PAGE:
Photo of Cessna Crane Mk. I

 Click on one of the thumbnails below to access the 12 photos of this aircraft.

  • Status: On display
  • Airworthiness: Static display
  • Type: Trainer
  • Built: 1941
  • Serial Number: RCAF 7862
  • Construction Number: 1355
  • Civil Registration: C-FFGF
  • Current Markings: RCAF 7862
  • Length: 32 ft 9 in
  • Wingspan: 41 ft 11 in
  • Power: 225 hp each
  • Engine: 2 x Jacobs L-4MB
  • Maximum Speed: 185 mph
  • Cruising Speed: 165 mph
  • Service Ceiling: 18,000 ft
  • Range: 750 miles

Aircraft Description

In 1939, the Cessna Aircraft Company of Wichita, Kansas, introduced a light twin-engined transport aircraft to the civilian market - the T-50. In 1940, the RCAF was looking for another source of supply for twin-engined trainers to supplement its Avro Ansons arriving from England. The Cessna T-50 fulfilled the RCAF’s need and a substantial order was placed for them. This was the first large order Clyde Cessna’s company ever received and provided the growth to become the successful general aviation manufacturer we know today.

The Cessna Crane, as the RCAF named it, started to equip BCATP airfields in January 1941 and supply continued to mid-1943. Cessna Cranes were used primarily to teach pilots to fly multi-engined aircraft at five Service Flying Training Schools (SFTS) in Western Canada. Besides pilot training, they were also employed in navigation training, communication and light transport roles. The Crane continued in RCAF service until 1947, when many were sold off for civilian use as light transport aircraft.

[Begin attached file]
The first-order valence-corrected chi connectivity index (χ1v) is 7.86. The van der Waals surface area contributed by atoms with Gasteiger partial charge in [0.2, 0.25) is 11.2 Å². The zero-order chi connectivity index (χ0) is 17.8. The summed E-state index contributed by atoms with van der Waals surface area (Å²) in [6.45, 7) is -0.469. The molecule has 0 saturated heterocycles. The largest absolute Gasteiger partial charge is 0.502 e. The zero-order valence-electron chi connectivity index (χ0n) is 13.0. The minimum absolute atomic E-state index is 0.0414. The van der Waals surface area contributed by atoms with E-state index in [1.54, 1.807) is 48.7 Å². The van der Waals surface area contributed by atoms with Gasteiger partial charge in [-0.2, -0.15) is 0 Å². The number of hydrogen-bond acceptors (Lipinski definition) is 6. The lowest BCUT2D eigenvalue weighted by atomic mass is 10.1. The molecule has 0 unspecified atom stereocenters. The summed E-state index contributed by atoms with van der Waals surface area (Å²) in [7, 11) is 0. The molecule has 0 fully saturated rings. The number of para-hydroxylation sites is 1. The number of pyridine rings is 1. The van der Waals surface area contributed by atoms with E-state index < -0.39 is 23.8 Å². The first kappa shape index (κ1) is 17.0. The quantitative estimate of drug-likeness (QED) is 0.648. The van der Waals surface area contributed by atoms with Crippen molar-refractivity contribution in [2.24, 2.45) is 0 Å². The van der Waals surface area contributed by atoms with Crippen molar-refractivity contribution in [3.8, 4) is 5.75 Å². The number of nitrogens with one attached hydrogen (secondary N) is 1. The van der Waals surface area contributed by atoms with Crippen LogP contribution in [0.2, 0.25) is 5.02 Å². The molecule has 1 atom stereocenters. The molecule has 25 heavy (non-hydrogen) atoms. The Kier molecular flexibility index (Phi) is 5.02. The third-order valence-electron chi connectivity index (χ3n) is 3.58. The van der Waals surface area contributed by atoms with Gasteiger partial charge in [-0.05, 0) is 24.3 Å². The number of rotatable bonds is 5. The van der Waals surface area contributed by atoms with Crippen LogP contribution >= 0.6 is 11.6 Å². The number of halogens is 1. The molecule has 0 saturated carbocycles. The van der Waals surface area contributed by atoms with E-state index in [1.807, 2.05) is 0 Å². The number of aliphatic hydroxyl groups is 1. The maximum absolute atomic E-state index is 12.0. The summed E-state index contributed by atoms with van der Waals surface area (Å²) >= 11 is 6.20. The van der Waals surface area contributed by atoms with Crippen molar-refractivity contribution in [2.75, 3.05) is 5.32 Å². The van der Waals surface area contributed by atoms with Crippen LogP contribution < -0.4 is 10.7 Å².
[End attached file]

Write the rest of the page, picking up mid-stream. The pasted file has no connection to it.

In the USAAF, the aircraft was called the AT-17, UC-78 or Bobcat and was used for pilot/navigator training and light transport duties during World War II.

A total of 5,426 Cessna T-50s were produced; 4600 for the USAAF and 826 for the RCAF.

The Museum's Cessna Crane was delivered to the RCAF in August 1941. It flew with No. 4(SFTS), Saskatoon and No. 11(SFTS) Yorkton, Saskatchewan. In November 1945, it was sold to Canadian Aviation Industries of St. Jean, Quebec. By 1949, it was owned by Matane Air Service, who flew it commercially in the isolated St. Lawrence North Shore area of Quebec. In 1964, the Crane was purchased by Doug Wardle of Rockcliffe, Ontario, who flew it privately for another twelve years. Mr.Wardle donated the aircraft to the Museum in 1976 and an extensive restoration program then commenced. The Crane flew again after a ten year rebuild in November 1986, displaying the colours and markings of its first assignment - No. 4(SFTS), Saskatoon.

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